Well, someone had to do it. And, of course, we did. We being: Boots, Bel and I.

I’m speaking about the public hearing held on Monday night about the Douglas Administration’s out-of-nowhere plan to allow all-terrain-vehicles (ATVs) access to public lands. And while Douglas’ cronies at the Agency of Natural Resources (ANR) tried to make the whole thing look legitimate, the whole process stinks more than an ATV exhaust pipe.

First, ANR officials admit almost proudly that they talked exclusively with one and only one group during its planning process for this new regulation to allow these machines to “rip it up” on our state lands: VASA, the ATV association in Vermont. And then they sprung the new rule on the citizens of the state just a couple of weeks ago, planned a hastily-prepared “public hearing,” and gave the public all of ten days to comment on it.

Can you say: Political games? I knew you could. And Governor Jim Douglas plays them like nobody else plays them. In case you don’t have an imagination, let me spell it out for you: Douglas got his political ass kicked during the last legislative session, having two of his vetoes overridden (gay marriage and the budget) and he’s looking like little more than political road-kill of late. So what’s a right-winger to do in such a circumstance? Well, throw a political bone to the ATV crowd, of course.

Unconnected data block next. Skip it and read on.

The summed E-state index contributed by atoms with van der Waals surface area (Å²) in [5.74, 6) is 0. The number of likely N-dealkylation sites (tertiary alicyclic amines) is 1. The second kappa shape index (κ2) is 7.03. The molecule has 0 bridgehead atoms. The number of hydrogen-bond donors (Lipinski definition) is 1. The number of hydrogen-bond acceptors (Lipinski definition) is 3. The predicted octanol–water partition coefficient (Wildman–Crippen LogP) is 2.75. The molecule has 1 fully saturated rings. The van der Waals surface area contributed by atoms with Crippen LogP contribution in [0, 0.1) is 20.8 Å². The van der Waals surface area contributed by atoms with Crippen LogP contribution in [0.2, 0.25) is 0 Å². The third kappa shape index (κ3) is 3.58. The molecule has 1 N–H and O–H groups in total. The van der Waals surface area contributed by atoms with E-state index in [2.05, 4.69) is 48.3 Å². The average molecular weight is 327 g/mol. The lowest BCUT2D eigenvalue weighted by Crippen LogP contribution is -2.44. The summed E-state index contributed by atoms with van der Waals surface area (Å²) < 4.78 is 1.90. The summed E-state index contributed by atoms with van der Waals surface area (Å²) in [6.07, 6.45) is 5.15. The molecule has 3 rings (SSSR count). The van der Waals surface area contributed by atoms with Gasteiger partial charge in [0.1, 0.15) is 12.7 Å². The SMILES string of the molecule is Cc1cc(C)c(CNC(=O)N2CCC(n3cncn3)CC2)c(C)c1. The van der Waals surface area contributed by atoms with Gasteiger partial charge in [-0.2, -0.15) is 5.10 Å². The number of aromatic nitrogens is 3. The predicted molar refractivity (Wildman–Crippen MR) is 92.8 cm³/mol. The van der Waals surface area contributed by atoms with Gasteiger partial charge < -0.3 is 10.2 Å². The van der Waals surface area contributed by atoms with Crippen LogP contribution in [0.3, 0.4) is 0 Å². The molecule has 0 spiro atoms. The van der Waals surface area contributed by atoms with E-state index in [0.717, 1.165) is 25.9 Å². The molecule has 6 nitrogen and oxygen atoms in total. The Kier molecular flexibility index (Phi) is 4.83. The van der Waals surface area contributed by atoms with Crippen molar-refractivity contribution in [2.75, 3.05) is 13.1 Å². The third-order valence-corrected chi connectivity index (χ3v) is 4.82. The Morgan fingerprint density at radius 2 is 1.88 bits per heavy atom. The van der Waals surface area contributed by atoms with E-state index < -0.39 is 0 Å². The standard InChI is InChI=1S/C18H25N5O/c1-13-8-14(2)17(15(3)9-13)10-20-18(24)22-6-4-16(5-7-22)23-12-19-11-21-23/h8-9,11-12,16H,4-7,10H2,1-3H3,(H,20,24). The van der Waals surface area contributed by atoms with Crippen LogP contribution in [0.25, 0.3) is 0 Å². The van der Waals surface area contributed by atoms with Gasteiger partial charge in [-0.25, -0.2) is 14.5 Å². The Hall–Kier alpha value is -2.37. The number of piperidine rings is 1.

And so he did, and the VASA crowd lunged for it like a Michael Vick dog. Grrr….give us our rights to do what we want, when we want, where we want, however we want, and to whomever we want. Whatever.

Logic, of course, was an endangered species at Monday’s public hearings. The hundreds of well-organized VASA members who showed up were clearly looking for a fight. But little did they know that Vermont’s mainstream environmental community is about as lame as lame can be when it comes to taking a firm stand – especially when faced with a throng of hydrocarbon-breathing machines-equal-a-sport crowd.